Experiencing the loss of a loved one can be a difficult and overwhelming process, especially given the number of formalities to consider and take care of in the aftermath. From dealing with assets and taxes of the deceased to collecting benefits and avoiding overpaying for funeral costs, we’ve got you covered to give you a few less things to worry about.
Here are a few things everyone should know in the event that they lose a loved one:
In terms of taking care of the deceased’s assets, there are a few elements to consider. Many things such as automobiles, bank accounts, insurance policies, and other things may still be under the person’s name. For example, things like bank accounts, credit and debit cards, and insurance policies may need to be altered and modified to ensure the proper situation and circumstance is being covered.
Specifically for bank accounts, a joint bank account will automatically shift the title to the surviving person. However, credit cards that are under the deceased’s name should be cancelled or reissued if shared between multiple people.
If the deceased did not leave a will before he or she died, the law will determine how their assets are distributed. Additionally, all jointly held assets will be distributed to a surviving spouse, if there is one and beneficiaries will receive any insurance policies and retirement accounts upon the death. Assets that were owned solely by the individual will be dealt with by the law, but generally the spouse and children are favored in these types of situations.
What about probate?
Probate is a court-supervised proceeding that authenticates a will, meaning that it ensures all allocations are made properly and any existing wills are validated. This process also notifies all inheritors, beneficiaries and creditors that the will has been probated. As a result of the complexities of the process, the probation of a will typically requires legal assistance.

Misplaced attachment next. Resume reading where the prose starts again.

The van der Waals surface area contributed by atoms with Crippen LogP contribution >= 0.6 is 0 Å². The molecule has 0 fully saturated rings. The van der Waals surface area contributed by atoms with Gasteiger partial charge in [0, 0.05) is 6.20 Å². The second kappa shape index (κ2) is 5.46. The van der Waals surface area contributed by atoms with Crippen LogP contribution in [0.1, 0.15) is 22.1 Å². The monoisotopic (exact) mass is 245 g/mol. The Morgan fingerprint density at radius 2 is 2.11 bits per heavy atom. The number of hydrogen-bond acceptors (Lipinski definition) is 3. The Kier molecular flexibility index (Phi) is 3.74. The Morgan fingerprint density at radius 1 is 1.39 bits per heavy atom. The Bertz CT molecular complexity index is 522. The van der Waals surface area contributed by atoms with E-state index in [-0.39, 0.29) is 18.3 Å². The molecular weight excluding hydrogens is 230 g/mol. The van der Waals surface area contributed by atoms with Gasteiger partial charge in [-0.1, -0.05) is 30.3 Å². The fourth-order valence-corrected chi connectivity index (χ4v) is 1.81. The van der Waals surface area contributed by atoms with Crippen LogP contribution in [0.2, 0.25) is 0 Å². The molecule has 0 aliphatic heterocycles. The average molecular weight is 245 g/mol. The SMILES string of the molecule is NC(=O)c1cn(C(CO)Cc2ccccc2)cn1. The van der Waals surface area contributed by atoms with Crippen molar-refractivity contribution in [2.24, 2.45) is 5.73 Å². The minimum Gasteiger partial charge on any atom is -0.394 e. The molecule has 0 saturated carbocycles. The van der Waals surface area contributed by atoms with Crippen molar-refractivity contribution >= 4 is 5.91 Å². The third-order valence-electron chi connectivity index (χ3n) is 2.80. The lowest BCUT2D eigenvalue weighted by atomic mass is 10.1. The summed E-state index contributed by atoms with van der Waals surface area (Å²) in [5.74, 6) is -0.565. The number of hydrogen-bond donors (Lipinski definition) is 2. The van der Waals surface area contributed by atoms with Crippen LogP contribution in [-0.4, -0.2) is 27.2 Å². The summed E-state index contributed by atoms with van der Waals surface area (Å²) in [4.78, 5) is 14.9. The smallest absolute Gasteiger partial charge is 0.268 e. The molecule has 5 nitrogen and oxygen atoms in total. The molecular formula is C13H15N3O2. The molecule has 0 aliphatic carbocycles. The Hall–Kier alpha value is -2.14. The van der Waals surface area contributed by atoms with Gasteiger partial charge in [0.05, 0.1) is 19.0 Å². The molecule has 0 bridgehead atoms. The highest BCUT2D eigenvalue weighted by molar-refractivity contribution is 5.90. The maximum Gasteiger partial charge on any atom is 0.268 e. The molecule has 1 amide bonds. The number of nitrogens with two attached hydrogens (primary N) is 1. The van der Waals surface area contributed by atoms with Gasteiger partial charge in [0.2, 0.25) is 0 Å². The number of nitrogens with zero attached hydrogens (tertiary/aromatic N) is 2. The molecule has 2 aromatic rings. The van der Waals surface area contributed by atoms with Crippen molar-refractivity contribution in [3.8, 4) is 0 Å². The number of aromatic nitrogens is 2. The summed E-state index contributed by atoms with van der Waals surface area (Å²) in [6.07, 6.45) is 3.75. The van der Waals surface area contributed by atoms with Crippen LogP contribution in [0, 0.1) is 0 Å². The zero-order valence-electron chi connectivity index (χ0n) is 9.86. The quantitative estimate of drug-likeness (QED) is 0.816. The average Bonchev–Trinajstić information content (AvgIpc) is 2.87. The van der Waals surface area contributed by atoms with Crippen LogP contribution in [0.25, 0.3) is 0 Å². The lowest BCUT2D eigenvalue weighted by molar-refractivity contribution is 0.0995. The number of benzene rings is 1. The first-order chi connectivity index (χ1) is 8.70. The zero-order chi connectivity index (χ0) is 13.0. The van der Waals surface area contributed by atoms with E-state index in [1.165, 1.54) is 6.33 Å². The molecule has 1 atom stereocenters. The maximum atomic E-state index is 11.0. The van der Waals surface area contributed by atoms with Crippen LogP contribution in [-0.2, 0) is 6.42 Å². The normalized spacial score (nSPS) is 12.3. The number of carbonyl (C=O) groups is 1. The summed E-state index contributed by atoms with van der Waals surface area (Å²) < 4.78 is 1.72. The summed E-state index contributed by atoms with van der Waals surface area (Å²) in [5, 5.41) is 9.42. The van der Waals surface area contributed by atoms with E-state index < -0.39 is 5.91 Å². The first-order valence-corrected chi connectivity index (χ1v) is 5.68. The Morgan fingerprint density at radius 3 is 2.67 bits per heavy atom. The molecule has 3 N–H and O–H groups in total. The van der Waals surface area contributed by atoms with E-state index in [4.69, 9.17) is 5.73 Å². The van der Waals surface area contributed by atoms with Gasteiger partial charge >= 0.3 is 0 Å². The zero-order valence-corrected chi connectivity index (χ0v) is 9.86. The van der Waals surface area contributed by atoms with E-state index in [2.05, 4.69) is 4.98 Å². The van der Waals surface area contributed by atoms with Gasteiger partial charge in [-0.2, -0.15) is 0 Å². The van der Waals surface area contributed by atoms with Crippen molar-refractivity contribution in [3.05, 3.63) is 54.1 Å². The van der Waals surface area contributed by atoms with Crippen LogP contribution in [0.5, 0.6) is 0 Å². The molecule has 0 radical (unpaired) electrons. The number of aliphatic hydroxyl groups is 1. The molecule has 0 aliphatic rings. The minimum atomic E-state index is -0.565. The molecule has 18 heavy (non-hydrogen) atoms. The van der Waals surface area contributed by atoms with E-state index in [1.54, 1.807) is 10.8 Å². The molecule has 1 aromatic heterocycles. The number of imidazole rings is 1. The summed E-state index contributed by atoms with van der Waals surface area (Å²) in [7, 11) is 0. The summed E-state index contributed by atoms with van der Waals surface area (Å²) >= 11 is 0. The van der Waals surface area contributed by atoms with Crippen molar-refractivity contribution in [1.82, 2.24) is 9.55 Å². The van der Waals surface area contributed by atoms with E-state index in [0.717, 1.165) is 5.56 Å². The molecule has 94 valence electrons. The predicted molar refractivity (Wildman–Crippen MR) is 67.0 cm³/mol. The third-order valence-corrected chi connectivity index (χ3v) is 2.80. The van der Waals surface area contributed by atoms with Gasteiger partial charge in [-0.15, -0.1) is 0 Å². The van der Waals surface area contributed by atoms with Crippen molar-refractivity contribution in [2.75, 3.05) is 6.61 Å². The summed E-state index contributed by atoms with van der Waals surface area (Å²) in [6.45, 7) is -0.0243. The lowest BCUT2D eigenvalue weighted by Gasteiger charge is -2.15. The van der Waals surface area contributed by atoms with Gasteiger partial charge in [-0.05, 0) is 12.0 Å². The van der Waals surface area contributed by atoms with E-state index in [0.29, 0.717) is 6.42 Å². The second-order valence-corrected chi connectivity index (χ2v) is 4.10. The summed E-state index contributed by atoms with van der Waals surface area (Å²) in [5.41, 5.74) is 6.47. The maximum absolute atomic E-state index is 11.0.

Benefits / Insurance
In terms of Social Security benefits, you can contact a local Social Security office to see if your loved one was eligible for coverage and entitled to certain benefits. If they are, you or your loved one’s beneficiaries may receive a death benefit from Social Security that can go towards funeral costs. All it takes is a simple application from eligible spouses or children who are entitled to these benefits — and you should be able to apply the benefit towards any burial expenses. Additionally, the surviving spouse could also be entitled to Social Security benefits if they are 60 years of age or older.
Unfortunately, there are certain taxes that need to be paid upon the death of a loved one. Of these include federal estate taxes, state estate taxes, income taxes, and more. Here’s a breakdown of each:
Lastly, there are a few things to consider when thinking about funeral and burial proceedings. Specifically, there are some regulations of the Federal Trade Commission which mandate the following:
If you have issues with a funeral provider that you are unable to resolve with the funeral director, you can contact either your federal, state, or local consumer protection agencies, or the Funeral Service Consumer Assistance Program (FSCAP) (www.funeralservicefoundation.org).